* commercial businesses and private citizens copy freely accessible online materials every day - the only difference being that education is required to pay which they argued is discriminatory and inequitable;
* a vast amount of freely accessible online material is likely to be "orphaned work" because CAL will often be unable to identify the copyright owner;
* education institutions suffer major administrative overheads in monitoring and recording copying of materials whose owners don't expect and in many cases won't receive payment because of CAL's threshold rules, and that this cost on the education sector is unwarranted;
* since an education exception only covers educational use, and only materials that have been placed online with no effort by the owner to demand payment, it is highly unlikely to undermine copyright owner's interests or their motivation to share their materials online

To that you could argue that the absence of an education exception vastly increases the complexity of the job of managing collections and distributions under the statutory education licence and that if the onus was on the copyright owner to assert their expectation of payment that would greatly simplify CAL's job and reduce the need for them to maintain such an extensive and expensive organisational structure to deal with it.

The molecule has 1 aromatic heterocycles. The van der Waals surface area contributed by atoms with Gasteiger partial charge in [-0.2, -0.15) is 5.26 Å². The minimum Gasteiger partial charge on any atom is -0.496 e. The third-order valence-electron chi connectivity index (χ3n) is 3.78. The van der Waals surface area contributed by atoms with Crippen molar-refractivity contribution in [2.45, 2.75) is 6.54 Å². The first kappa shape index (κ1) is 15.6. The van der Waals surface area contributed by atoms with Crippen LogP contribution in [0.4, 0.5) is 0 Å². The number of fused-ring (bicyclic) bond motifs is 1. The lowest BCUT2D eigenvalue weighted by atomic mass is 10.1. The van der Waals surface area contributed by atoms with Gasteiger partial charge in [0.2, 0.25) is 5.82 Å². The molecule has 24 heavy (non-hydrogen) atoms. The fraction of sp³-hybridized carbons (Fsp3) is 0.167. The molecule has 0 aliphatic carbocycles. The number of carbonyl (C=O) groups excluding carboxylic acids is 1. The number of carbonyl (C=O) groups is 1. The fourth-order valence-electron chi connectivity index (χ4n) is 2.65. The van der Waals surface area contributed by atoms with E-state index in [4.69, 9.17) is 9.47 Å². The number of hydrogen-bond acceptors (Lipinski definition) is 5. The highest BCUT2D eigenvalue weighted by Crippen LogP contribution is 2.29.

Barbara - I do remember the issue of linking. According to SmartCopying, linking is not generally copying but there is some concern that deep linking could lead to claims of copyright infringement or abuse of moral rights. However there has been no litigation in Australia and linking is unlikely to be an issue for schools or school systems.

In terms of the TLF materials, I understand the avoidance of linking to external sites in learning objects was mainly to prevent linkrot - when the target sites changed URL or content. Although the scale of the TLF initiative and its very high public profile perhaps made the risks associated with linking greater than they would be for schools or education departments.